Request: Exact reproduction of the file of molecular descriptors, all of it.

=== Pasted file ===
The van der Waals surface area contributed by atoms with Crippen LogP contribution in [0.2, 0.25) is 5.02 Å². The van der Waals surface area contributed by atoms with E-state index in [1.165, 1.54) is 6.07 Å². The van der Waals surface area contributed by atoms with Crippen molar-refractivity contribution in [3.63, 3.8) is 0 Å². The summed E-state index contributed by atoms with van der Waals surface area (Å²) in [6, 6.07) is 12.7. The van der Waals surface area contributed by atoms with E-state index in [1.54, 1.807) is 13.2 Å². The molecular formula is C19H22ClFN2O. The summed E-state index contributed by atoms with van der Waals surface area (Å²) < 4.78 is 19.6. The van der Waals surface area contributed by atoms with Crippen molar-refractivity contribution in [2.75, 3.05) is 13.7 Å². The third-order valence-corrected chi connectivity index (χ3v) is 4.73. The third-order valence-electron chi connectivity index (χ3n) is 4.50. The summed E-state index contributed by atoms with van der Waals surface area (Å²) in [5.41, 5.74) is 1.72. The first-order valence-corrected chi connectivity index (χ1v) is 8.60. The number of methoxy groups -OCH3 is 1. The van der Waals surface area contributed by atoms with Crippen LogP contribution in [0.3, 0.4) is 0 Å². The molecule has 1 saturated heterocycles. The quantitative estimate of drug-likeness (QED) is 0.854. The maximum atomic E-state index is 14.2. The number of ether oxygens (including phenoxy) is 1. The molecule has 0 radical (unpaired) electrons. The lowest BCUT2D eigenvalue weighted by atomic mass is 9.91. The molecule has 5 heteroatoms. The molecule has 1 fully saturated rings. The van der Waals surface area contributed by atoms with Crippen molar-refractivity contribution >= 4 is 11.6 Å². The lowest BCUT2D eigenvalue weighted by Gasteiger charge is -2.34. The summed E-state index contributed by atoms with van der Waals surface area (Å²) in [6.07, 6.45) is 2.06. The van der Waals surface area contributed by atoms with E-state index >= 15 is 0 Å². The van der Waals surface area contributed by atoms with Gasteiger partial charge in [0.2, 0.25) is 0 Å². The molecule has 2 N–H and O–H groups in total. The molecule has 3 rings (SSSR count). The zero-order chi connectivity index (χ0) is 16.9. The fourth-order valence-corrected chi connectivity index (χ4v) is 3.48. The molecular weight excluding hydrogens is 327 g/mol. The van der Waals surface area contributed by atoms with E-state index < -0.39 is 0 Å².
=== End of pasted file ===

The van der Waals surface area contributed by atoms with Crippen LogP contribution in [0.2, 0.25) is 5.02 Å². The van der Waals surface area contributed by atoms with E-state index in [1.165, 1.54) is 6.07 Å². The van der Waals surface area contributed by atoms with Crippen molar-refractivity contribution in [3.63, 3.8) is 0 Å². The summed E-state index contributed by atoms with van der Waals surface area (Å²) in [6, 6.07) is 12.7. The van der Waals surface area contributed by atoms with E-state index in [1.54, 1.807) is 13.2 Å². The molecular formula is C19H22ClFN2O. The summed E-state index contributed by atoms with van der Waals surface area (Å²) < 4.78 is 19.6. The van der Waals surface area contributed by atoms with Crippen molar-refractivity contribution in [2.75, 3.05) is 13.7 Å². The third-order valence-corrected chi connectivity index (χ3v) is 4.73. The third-order valence-electron chi connectivity index (χ3n) is 4.50. The summed E-state index contributed by atoms with van der Waals surface area (Å²) in [5.41, 5.74) is 1.72. The first-order valence-corrected chi connectivity index (χ1v) is 8.60. The number of methoxy groups -OCH3 is 1. The van der Waals surface area contributed by atoms with Crippen LogP contribution in [0.3, 0.4) is 0 Å². The molecule has 1 saturated heterocycles. The quantitative estimate of drug-likeness (QED) is 0.854. The maximum atomic E-state index is 14.2. The number of ether oxygens (including phenoxy) is 1. The molecule has 0 radical (unpaired) electrons. The lowest BCUT2D eigenvalue weighted by atomic mass is 9.91. The molecule has 5 heteroatoms. The molecule has 1 fully saturated rings. The van der Waals surface area contributed by atoms with Crippen molar-refractivity contribution >= 4 is 11.6 Å². The lowest BCUT2D eigenvalue weighted by Gasteiger charge is -2.34. The summed E-state index contributed by atoms with van der Waals surface area (Å²) in [6.07, 6.45) is 2.06. The van der Waals surface area contributed by atoms with E-state index >= 15 is 0 Å². The van der Waals surface area contributed by atoms with Gasteiger partial charge in [0.2, 0.25) is 0 Å². The molecule has 2 N–H and O–H groups in total. The molecule has 3 rings (SSSR count). The zero-order chi connectivity index (χ0) is 16.9. The fourth-order valence-corrected chi connectivity index (χ4v) is 3.48. The molecular weight excluding hydrogens is 327 g/mol. The van der Waals surface area contributed by atoms with E-state index < -0.39 is 0 Å².